Strong Bullish Sign in the USD Today, but Can It Keep That Up?

Posted Tuesday, January 3, 2023 by
Skerdian Meta • 2 min read

The USD has surged around 150 pips higher across the board today and USD/CAD has finally broken out of the range where it was trading in the last two weeks. We posted earlier that this pair was confined by two moving averages, with the 200 SMA (purple) acting as support on the H4 chart. We saw a strong bounce off that moving average today, so the 100 SMA (green) which was acting as resistance has been broken.

USD/CAD H4 Chart – Can Buyers Push Above 1.37?

The 100 SMA has been broken as resistance

So, this is a strong bullish signal from USD buyers, although it is the first trading day of the year and there might be some positioning as well as some cash flows going around. We are long already on this forex pair and are keeping the position open as buyers remain in control. The slowdown in German CPI inflation confirms that inflation is slowing globally, which will turn the ECB less hawkish.

Besides that, the manufacturing PMI report from Canada for December came out below expectations, confirming a contraction in activity in this sector, which has softened the Canadian Dollar, as the Bank of Canada should slow with rate hikes as well and stop soon.

Canada December S&P Global Manufacturing PMI

Canada PMI SPGlobal Dec

  • December S&P Global manufacturing PMI 49.2 points vs 46.9 prior
  • November manufacturing PMI was 49.6 points
  • Both output and new orders continue to fall
  • Slight rise in employment as firms fill long-existing vacancies
  • Prices paid for inputs continued to increase at an elevated rate, and one that was faster than November’s two-year low
  • Panelists continued to attribute rising prices to elevated transportation costs, and generally tight supply conditions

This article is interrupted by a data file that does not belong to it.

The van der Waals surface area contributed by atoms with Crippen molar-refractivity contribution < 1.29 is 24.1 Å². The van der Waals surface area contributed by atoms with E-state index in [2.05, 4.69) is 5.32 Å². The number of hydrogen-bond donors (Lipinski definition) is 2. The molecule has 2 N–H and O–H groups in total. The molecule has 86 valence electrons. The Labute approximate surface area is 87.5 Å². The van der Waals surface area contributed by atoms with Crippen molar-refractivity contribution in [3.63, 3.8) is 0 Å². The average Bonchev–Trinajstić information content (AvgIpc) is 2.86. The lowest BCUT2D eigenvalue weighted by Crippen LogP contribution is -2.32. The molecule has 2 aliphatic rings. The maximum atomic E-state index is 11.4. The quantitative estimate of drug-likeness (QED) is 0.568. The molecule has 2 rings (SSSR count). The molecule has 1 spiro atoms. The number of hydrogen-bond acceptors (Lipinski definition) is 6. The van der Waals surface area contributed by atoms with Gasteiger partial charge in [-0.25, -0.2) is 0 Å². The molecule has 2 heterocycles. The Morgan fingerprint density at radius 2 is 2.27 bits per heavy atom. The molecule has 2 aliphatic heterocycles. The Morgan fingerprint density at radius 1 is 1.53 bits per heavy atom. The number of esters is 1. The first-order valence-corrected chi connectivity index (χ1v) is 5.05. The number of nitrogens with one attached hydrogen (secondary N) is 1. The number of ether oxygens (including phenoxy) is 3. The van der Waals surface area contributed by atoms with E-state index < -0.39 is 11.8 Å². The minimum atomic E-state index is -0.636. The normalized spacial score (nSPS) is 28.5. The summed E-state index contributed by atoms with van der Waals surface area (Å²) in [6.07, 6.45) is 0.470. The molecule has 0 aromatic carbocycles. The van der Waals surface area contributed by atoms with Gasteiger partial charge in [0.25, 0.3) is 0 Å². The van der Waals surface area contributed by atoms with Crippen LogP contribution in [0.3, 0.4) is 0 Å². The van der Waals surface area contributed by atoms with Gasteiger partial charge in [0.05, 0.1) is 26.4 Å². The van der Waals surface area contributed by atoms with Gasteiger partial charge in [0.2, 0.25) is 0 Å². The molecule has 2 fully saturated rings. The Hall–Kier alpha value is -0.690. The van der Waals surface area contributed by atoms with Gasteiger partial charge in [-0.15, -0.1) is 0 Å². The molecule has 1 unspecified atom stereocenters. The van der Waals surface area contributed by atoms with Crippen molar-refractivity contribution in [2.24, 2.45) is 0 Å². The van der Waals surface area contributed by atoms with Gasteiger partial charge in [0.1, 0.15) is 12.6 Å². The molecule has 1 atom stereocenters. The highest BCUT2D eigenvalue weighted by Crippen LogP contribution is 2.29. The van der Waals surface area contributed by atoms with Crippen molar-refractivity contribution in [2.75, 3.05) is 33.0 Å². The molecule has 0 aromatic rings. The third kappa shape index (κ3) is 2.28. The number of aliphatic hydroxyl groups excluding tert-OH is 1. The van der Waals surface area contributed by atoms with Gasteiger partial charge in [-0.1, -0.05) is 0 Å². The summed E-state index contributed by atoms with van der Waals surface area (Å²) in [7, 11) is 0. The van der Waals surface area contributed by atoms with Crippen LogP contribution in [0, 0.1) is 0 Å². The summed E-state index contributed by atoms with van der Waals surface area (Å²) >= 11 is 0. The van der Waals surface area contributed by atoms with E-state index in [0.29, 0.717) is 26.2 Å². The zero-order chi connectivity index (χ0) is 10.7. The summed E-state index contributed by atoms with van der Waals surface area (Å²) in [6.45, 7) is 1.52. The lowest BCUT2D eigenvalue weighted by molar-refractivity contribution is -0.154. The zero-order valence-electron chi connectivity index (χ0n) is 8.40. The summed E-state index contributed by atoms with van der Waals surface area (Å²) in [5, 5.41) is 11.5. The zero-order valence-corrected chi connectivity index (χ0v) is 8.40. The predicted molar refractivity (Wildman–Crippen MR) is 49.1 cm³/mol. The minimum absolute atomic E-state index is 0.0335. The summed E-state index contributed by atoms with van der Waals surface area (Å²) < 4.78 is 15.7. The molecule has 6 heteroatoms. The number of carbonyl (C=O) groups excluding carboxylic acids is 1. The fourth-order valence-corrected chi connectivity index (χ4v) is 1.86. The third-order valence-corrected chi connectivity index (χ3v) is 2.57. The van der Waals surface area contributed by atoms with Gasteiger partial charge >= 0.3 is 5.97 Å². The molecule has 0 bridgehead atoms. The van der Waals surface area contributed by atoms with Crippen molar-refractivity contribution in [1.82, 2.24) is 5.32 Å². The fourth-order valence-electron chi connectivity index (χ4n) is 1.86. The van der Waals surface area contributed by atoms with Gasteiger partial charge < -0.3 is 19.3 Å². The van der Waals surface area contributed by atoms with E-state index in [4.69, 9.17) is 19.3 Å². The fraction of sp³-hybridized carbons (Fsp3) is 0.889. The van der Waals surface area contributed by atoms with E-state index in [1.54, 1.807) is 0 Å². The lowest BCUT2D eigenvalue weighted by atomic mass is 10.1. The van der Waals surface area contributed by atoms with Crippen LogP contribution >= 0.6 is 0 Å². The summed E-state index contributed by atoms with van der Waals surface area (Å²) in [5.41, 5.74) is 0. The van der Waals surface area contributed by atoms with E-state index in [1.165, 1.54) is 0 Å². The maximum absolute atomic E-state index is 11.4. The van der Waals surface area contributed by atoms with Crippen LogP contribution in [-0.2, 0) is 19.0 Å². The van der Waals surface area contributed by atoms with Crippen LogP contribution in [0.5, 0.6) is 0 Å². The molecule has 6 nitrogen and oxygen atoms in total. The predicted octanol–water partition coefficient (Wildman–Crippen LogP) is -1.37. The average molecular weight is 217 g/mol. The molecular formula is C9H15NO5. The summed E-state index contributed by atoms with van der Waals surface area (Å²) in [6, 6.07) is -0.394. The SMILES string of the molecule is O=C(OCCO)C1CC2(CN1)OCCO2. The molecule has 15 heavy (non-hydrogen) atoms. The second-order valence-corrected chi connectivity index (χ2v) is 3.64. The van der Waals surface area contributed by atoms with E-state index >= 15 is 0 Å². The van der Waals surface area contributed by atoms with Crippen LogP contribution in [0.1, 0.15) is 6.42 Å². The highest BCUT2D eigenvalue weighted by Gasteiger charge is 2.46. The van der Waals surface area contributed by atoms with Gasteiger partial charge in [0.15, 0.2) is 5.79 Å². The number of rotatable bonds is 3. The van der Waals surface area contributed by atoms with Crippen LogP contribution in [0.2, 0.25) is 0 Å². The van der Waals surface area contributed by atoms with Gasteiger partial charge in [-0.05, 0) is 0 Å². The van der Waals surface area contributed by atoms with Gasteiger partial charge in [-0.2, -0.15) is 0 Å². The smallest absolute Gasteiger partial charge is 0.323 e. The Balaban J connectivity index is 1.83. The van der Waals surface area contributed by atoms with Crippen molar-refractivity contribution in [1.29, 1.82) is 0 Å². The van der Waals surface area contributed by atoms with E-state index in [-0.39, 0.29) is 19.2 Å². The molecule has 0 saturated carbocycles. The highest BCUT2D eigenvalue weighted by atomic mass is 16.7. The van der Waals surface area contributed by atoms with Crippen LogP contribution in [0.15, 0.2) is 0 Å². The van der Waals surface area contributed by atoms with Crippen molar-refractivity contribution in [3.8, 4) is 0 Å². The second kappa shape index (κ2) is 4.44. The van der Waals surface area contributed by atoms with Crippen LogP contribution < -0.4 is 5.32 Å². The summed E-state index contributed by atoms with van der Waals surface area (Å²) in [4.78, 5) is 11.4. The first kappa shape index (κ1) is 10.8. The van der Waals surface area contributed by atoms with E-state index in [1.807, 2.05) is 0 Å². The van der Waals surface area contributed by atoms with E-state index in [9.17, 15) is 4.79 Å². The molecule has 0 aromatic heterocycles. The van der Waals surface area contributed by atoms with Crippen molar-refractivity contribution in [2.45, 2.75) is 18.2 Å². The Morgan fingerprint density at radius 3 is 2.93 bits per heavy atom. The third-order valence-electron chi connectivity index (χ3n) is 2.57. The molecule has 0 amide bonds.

This is a decent result at a time when the manufacturing sector is clearly slowing down. Canadian manufacturers should benefit from a weaker currency this year. Commenting on the latest survey results, Paul Smith, Economics Director at S&P Global Market Intelligence said:

“The Canadian manufacturing economy turned in another relatively subdued performance as 2022 closed, with both production and order books falling since the previous month. Firms reported again that weak market demand reflected both ongoing uncertainty and the negative impact of high inflation.

“Indeed, cost pressures turned slightly upward during December, arresting the recent easing trend. With supply constraints persisting, price stickiness remains a concern for companies, who remain on average subdued and concerned about the future.

“More positive was another month of employment growth, as firms sought to fill long-held vacancies, although even here the rate of expansion was marginal amid reports to a reluctance to hire at a time when production and sales continue to fall.”

USD/CAD Live Chart 

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